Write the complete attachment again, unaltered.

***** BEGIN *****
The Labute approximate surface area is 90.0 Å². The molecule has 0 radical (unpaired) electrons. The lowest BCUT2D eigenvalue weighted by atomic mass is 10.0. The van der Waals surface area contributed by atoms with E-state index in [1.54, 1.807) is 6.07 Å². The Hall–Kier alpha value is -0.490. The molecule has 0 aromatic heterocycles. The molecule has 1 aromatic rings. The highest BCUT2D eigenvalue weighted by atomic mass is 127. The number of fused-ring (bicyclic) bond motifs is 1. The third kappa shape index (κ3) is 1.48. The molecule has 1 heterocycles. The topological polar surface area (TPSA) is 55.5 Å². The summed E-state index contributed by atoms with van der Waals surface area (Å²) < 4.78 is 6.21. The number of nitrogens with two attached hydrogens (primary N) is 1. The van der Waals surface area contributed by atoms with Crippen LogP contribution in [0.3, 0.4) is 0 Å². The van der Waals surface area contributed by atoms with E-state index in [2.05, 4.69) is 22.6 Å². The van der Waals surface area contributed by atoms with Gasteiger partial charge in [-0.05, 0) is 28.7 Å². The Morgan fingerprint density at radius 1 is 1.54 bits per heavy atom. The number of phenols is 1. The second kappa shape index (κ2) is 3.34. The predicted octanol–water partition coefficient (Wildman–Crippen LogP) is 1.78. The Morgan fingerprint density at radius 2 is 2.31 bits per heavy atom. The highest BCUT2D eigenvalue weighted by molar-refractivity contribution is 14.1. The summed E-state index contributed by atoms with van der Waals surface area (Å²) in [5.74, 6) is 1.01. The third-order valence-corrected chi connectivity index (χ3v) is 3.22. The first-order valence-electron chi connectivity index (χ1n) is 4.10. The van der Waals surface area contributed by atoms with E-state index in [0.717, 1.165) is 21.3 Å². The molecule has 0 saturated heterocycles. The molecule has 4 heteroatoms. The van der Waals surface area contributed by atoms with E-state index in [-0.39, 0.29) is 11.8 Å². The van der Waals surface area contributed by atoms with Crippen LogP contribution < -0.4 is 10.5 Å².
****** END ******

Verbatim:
The Labute approximate surface area is 90.0 Å². The molecule has 0 radical (unpaired) electrons. The lowest BCUT2D eigenvalue weighted by atomic mass is 10.0. The van der Waals surface area contributed by atoms with E-state index in [1.54, 1.807) is 6.07 Å². The Hall–Kier alpha value is -0.490. The molecule has 0 aromatic heterocycles. The molecule has 1 aromatic rings. The highest BCUT2D eigenvalue weighted by atomic mass is 127. The number of fused-ring (bicyclic) bond motifs is 1. The third kappa shape index (κ3) is 1.48. The molecule has 1 heterocycles. The topological polar surface area (TPSA) is 55.5 Å². The summed E-state index contributed by atoms with van der Waals surface area (Å²) < 4.78 is 6.21. The number of nitrogens with two attached hydrogens (primary N) is 1. The van der Waals surface area contributed by atoms with Crippen LogP contribution in [0.3, 0.4) is 0 Å². The van der Waals surface area contributed by atoms with E-state index in [2.05, 4.69) is 22.6 Å². The van der Waals surface area contributed by atoms with Gasteiger partial charge in [-0.05, 0) is 28.7 Å². The Morgan fingerprint density at radius 1 is 1.54 bits per heavy atom. The number of phenols is 1. The second kappa shape index (κ2) is 3.34. The predicted octanol–water partition coefficient (Wildman–Crippen LogP) is 1.78. The Morgan fingerprint density at radius 2 is 2.31 bits per heavy atom. The highest BCUT2D eigenvalue weighted by molar-refractivity contribution is 14.1. The summed E-state index contributed by atoms with van der Waals surface area (Å²) in [5.74, 6) is 1.01. The third-order valence-corrected chi connectivity index (χ3v) is 3.22. The first-order valence-electron chi connectivity index (χ1n) is 4.10. The van der Waals surface area contributed by atoms with E-state index in [0.717, 1.165) is 21.3 Å². The molecule has 0 saturated heterocycles. The molecule has 4 heteroatoms. The van der Waals surface area contributed by atoms with E-state index in [-0.39, 0.29) is 11.8 Å². The van der Waals surface area contributed by atoms with Crippen LogP contribution < -0.4 is 10.5 Å².